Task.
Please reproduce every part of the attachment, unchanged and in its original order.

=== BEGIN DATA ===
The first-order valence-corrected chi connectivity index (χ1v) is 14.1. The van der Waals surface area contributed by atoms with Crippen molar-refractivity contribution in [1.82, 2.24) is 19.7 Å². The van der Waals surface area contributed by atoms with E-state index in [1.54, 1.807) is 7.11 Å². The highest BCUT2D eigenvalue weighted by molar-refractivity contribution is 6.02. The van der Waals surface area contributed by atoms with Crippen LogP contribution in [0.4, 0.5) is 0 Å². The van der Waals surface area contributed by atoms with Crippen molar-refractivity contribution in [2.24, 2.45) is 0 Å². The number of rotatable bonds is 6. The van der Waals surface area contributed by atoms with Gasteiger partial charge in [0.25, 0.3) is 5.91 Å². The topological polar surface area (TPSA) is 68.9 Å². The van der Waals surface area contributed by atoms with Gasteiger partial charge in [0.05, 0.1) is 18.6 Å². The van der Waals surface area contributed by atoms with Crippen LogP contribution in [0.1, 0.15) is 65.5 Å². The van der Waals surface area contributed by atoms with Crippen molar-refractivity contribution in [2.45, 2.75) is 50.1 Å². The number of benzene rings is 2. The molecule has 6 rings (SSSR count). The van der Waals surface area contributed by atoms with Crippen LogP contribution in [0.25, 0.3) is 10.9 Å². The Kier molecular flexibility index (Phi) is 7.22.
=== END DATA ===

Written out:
The first-order valence-corrected chi connectivity index (χ1v) is 14.1. The van der Waals surface area contributed by atoms with Crippen molar-refractivity contribution in [1.82, 2.24) is 19.7 Å². The van der Waals surface area contributed by atoms with E-state index in [1.54, 1.807) is 7.11 Å². The highest BCUT2D eigenvalue weighted by molar-refractivity contribution is 6.02. The van der Waals surface area contributed by atoms with Crippen LogP contribution in [0.4, 0.5) is 0 Å². The van der Waals surface area contributed by atoms with Crippen molar-refractivity contribution in [2.24, 2.45) is 0 Å². The number of rotatable bonds is 6. The van der Waals surface area contributed by atoms with Gasteiger partial charge in [0.25, 0.3) is 5.91 Å². The topological polar surface area (TPSA) is 68.9 Å². The van der Waals surface area contributed by atoms with Gasteiger partial charge in [0.05, 0.1) is 18.6 Å². The van der Waals surface area contributed by atoms with Crippen LogP contribution in [0.1, 0.15) is 65.5 Å². The van der Waals surface area contributed by atoms with Crippen molar-refractivity contribution in [2.45, 2.75) is 50.1 Å². The number of benzene rings is 2. The molecule has 6 rings (SSSR count). The van der Waals surface area contributed by atoms with Crippen LogP contribution in [0.25, 0.3) is 10.9 Å². The Kier molecular flexibility index (Phi) is 7.22.